While this plays out they are also awaiting the report from the Productivity Commission. When their report is received it will sit alongside the survey results to inform their 1st draft bill.

I will be contributing, not just through the submission from Unley Council, but on my own volition. Watch out for future blogs for my thoughts.

Community Engagement Charter Adopted by new State Government

Not quite a month in office and the new Government, through their Minister for Planning Stephan Knoll, has announced the adoption of the Community Engagement Charter.

Stephan Knoll

 

This is the Community Engagement Charter developed by the previous State Government. Let us hope the new government follows the intent of the Charter.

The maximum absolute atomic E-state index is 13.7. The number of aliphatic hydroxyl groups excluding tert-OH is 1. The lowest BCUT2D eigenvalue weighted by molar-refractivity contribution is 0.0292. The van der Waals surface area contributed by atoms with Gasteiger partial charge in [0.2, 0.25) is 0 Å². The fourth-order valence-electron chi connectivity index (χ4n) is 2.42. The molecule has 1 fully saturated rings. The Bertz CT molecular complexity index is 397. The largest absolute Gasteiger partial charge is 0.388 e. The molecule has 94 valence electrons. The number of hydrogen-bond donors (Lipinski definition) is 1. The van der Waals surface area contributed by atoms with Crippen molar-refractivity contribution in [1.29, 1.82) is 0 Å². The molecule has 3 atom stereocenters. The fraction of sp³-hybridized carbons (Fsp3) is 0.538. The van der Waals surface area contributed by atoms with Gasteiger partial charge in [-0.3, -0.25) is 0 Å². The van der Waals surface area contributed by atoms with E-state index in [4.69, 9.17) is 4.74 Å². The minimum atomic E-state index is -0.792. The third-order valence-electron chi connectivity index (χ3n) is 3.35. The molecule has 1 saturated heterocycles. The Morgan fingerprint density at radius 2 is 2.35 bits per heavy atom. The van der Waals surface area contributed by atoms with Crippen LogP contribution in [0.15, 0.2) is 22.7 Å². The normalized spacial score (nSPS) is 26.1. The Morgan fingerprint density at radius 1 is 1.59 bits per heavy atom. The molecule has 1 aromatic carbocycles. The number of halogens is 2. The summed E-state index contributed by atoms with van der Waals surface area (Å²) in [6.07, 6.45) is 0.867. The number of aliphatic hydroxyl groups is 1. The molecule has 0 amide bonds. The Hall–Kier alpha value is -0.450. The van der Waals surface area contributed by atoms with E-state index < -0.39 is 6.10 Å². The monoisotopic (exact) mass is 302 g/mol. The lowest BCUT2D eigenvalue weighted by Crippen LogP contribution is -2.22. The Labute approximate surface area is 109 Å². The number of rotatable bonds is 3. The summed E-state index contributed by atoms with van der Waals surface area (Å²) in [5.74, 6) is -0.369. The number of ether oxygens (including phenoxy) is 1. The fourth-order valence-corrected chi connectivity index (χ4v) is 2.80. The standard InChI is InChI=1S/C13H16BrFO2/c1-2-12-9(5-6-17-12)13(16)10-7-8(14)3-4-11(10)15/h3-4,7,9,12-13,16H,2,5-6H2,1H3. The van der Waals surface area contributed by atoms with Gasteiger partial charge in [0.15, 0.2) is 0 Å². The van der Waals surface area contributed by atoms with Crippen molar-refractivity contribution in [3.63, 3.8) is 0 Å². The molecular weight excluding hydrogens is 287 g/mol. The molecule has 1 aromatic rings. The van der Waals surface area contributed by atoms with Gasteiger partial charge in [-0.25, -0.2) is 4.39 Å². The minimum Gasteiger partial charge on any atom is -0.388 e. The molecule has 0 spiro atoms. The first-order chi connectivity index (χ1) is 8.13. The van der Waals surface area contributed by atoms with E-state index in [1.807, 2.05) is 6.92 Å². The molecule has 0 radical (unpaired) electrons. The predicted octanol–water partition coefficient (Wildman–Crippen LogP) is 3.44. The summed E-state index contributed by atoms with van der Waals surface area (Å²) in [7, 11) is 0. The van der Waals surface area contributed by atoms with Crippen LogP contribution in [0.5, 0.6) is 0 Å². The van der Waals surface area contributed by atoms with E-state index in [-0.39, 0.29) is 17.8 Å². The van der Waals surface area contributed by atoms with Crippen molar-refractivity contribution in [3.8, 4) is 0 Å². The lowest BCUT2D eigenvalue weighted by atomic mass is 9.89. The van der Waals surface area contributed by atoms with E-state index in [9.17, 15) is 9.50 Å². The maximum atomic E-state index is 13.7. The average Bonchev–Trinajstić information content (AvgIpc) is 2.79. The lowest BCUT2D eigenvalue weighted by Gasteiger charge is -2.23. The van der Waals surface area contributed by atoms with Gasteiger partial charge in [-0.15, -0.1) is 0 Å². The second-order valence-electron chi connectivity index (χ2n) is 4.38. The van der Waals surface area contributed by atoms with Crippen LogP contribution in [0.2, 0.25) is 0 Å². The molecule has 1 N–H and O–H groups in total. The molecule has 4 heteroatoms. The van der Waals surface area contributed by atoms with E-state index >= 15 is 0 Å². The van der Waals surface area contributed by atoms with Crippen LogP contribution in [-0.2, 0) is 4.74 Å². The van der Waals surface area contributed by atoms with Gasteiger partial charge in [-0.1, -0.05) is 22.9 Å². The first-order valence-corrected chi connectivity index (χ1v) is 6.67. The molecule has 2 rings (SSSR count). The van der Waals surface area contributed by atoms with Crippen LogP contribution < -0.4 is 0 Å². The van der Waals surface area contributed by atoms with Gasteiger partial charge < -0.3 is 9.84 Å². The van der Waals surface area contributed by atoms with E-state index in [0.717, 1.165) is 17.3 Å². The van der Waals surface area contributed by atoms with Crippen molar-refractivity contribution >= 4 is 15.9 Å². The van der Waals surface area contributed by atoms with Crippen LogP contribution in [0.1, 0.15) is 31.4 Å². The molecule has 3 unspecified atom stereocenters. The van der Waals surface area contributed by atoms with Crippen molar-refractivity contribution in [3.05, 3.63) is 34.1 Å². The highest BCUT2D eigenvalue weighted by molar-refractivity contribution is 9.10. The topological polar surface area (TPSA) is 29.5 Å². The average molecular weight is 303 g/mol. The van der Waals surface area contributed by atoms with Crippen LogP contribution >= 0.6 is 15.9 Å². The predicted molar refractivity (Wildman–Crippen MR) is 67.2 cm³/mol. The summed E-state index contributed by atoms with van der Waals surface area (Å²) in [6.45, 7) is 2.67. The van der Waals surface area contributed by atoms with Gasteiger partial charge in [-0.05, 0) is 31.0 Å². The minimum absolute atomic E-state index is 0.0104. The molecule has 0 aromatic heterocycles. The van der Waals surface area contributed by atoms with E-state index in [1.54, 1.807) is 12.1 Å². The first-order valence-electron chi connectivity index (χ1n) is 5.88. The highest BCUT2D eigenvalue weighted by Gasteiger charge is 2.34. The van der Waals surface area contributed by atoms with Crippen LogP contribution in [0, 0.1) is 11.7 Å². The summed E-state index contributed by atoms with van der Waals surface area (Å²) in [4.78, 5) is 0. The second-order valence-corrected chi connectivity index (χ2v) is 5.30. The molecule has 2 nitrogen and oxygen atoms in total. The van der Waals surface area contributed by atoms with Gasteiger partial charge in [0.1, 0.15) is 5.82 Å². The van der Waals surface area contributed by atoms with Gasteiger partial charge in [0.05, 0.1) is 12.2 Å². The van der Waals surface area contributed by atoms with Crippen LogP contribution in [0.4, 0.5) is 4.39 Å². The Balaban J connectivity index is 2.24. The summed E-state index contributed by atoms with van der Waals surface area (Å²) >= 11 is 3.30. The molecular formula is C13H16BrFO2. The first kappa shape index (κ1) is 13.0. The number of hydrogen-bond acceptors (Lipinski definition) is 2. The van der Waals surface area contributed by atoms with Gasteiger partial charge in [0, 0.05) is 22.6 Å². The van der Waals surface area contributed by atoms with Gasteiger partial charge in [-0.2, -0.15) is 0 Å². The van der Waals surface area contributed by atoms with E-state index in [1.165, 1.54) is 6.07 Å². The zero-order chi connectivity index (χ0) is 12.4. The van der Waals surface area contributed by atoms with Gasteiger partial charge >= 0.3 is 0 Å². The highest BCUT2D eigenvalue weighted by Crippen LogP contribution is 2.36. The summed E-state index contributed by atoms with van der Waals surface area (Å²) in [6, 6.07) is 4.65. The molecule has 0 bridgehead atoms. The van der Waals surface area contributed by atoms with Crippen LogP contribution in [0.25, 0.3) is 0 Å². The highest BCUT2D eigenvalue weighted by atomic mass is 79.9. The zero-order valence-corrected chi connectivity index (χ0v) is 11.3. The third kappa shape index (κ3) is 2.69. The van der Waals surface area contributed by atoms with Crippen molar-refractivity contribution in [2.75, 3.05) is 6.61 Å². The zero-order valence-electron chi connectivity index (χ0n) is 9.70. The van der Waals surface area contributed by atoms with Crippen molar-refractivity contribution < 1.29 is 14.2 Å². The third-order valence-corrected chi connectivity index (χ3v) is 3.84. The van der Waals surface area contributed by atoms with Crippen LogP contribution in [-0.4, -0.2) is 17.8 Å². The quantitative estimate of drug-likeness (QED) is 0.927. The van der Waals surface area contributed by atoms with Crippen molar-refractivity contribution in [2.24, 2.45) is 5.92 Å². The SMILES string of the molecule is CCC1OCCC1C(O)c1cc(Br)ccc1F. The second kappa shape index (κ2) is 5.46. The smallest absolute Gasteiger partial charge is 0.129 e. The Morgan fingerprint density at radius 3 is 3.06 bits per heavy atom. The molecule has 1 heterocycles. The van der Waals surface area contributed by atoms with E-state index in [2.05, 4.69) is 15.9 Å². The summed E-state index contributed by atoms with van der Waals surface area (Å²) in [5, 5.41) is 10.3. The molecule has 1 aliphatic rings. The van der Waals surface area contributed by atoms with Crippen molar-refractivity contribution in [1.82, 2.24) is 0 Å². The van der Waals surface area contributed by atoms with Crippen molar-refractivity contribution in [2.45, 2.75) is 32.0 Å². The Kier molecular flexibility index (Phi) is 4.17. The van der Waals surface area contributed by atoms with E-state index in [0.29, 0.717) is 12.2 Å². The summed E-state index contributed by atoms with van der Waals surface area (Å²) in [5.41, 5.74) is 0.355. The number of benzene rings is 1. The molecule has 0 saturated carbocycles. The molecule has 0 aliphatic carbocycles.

Many in the community believe the previous Government, while waiving the big stick at Councils, did not practice what they preached. This may well have contributed to their election loss.

The announcement is as follows:

The Minister for Planning has announced the adoption and release of the Community Engagement Charter for implementation commencing on 27 April 2018.

Community engagement is at the heart of the new planning system that will be introduced over the next 3-4 years.  The Community Engagement Charter (the Charter) supports new and innovative ways to talk to communities and other interested parties about planning issues.

The Charter changes the way that local and state governments are required to consult with the community during the preparation of changes to planning strategies and policies (such as rezoning of land).